In light of Chris Wells' observation, I found this quote from Jason Zinoman's NY Times review telling:
"One-Man Star Wars Trilogy" may seem like just an oddball summer gimmick, but it is in some ways the logical extension of where commercial theater is headed. The crowds at "Spamalot," a highly polished imitation of old Monty Python skits, laugh before the punch lines. And the many jukebox musicals—which, don't fool yourself, are not going away—preach to the converted.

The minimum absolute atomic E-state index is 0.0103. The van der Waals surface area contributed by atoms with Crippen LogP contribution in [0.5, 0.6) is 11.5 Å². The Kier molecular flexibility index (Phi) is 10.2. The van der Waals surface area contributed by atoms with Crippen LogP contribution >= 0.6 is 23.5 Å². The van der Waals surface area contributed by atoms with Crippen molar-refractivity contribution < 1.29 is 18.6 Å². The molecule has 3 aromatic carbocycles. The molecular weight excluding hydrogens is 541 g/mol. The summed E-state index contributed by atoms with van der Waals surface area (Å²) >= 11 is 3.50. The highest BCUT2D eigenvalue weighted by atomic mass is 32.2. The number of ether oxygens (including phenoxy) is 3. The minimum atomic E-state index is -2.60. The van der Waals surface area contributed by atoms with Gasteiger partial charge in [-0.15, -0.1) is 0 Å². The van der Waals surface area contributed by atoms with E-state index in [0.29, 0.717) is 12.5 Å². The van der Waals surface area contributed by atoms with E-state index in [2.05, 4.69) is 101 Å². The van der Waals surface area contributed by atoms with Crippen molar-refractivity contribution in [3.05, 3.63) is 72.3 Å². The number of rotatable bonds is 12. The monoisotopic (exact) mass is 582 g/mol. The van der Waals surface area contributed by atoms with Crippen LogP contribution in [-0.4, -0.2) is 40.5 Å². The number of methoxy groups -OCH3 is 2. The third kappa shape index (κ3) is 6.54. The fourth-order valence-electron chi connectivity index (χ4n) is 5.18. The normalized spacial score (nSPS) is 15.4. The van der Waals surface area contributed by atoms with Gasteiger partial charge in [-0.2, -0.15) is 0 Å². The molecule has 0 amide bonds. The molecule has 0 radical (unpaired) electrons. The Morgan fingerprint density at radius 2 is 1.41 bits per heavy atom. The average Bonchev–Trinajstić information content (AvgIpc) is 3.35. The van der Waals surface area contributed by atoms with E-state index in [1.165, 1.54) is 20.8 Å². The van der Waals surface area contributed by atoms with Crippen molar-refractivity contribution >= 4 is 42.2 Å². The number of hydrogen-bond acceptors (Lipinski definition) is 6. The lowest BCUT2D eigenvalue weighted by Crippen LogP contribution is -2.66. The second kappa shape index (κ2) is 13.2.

The element of surprise matters less than the comforting pleasure of seeing something familiar. The geek audience has become highly sought after by Broadway producers.
I can't pretend this is postmodernism in flower—it's more like the pop-culture tail wagging the the theatrical dog—but it would seem create an opening for an authentic dialogue about pop culture. Or, one could argue, an ominous flattening of the aesthetic horizon. You decide, dear reader.